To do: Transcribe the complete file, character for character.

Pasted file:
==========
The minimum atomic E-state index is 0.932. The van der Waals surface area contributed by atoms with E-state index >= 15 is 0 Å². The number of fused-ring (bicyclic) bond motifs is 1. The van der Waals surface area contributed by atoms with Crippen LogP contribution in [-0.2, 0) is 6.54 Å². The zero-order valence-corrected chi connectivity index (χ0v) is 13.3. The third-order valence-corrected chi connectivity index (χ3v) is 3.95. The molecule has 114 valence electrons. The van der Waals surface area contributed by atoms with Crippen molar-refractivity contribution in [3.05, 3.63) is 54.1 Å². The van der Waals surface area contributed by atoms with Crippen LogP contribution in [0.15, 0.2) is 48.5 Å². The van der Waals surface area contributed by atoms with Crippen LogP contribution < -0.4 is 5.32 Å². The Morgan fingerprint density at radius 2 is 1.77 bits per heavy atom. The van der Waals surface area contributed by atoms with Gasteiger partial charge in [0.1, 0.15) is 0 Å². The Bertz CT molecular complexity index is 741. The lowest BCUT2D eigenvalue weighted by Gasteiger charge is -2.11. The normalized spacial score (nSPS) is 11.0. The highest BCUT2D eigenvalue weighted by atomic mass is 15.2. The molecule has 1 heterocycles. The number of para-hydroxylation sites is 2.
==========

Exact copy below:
The minimum atomic E-state index is 0.932. The van der Waals surface area contributed by atoms with E-state index >= 15 is 0 Å². The number of fused-ring (bicyclic) bond motifs is 1. The van der Waals surface area contributed by atoms with Crippen LogP contribution in [-0.2, 0) is 6.54 Å². The zero-order valence-corrected chi connectivity index (χ0v) is 13.3. The third-order valence-corrected chi connectivity index (χ3v) is 3.95. The molecule has 114 valence electrons. The van der Waals surface area contributed by atoms with Crippen molar-refractivity contribution in [3.05, 3.63) is 54.1 Å². The van der Waals surface area contributed by atoms with Crippen LogP contribution in [0.15, 0.2) is 48.5 Å². The van der Waals surface area contributed by atoms with Crippen LogP contribution < -0.4 is 5.32 Å². The Morgan fingerprint density at radius 2 is 1.77 bits per heavy atom. The van der Waals surface area contributed by atoms with Gasteiger partial charge in [0.1, 0.15) is 0 Å². The Bertz CT molecular complexity index is 741. The lowest BCUT2D eigenvalue weighted by Gasteiger charge is -2.11. The normalized spacial score (nSPS) is 11.0. The highest BCUT2D eigenvalue weighted by atomic mass is 15.2. The molecule has 1 heterocycles. The number of para-hydroxylation sites is 2.